Photo: J. W. Christ House (Swisstown Farmhouse), ca. 1904, 2601 Afton Road, Beloit, WI. Listed on the National Register of Historic Places in 1983. Photographed by user:Boscophotos, MD, 2015, (own work) [cc-by-3.0 (creativecommons.org/licenses/by/3.0)], via Wikimedia Commons, accessed January, 2016.
Beloit City Hall is located at 100 State Street, Beloit, WI 53511.
The City of Beloit and the entire region were once home to the Mound Builders and Winnebago Native American tribes. A French fur trader who had a good reputation with the Native Americans, Joseph Thibeau, settled at the southwestern corner of present day State Street and Shirland Avenue. Thibeau sold Caleb Blodgett, Beloit's first permanent settler, "three looks" of land, which marked Beloit's beginning as a village.
With the arrival of the New England Immigrating Company in 1836, the future of the fledgling community was assured. This group came from Colebrook, New Hampshire, led by Dr. Horace White. They bought land from Caleb Blodgett, started developing it, and soon family and friends were moving to the area.
Until the year 1857, Beloit was known as Blodgett's settlement. Later it was called New Albany, but a citizen committee soon renamed it as Beloit. Although the exact history remains disputed, it seems that the name Beloit was coined from a French word balotte, meaning "handsome ground." The current spelling was then fashioned after Detroit, Michigan, which the community saw as a great symbol of trade and growth.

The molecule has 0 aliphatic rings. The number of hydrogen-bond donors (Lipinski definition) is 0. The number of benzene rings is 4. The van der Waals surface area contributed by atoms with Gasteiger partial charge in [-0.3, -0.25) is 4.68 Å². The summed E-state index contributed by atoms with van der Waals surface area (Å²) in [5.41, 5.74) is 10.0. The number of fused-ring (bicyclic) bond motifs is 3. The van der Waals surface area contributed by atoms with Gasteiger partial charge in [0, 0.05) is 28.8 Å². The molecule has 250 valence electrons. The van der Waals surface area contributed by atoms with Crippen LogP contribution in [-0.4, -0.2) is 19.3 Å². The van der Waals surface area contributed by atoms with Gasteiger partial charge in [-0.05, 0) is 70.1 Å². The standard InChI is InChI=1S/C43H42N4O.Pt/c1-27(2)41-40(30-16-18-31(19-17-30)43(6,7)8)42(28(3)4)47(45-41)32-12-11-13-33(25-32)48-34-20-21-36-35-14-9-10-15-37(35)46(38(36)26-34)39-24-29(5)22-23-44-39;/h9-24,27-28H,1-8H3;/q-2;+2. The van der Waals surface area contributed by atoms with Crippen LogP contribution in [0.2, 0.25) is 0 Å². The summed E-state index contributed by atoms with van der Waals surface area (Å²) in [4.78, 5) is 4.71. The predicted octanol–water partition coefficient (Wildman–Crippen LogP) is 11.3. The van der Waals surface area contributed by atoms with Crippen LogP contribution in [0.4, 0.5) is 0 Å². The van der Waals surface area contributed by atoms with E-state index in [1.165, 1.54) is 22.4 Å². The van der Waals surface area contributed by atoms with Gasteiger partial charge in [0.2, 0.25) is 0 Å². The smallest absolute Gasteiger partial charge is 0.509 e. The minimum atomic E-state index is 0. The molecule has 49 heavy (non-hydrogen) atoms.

The Beloit township government formed in 1842. Beloit was established as a village on February 24, 1846, two years before Wisconsin achieved statehood. Beloit College was founded in the same year. Beloit was officially incorporated as a city by the State of Wisconsin on March 31, 1856.
Beloit has always been a community welcoming of different cultural, ethnic, and racial heritages. The first African Americans living in Beloit were Emmanuel Craig, a coachman, and his family, who arrived in the mid-1830s. African Americans arrived in large numbers from America's south in the middle part of the 20th Century, attracted by the growing number of good-paying industrial jobs. An oral history of the African American community in Beloit is available at Historical Society. More recently, other minority groups have contributed to Beloit's culture, including the Hispanic community.
Preservation of historic and cultural resources fosters a sense of pride, improves quality of life, and provides an important social and cultural continuity between the past, present, and future. The following sections describe the significant historic and archeological resources in the City of Beloit.
Nearby Towns: Beloit Town • South Beloit City •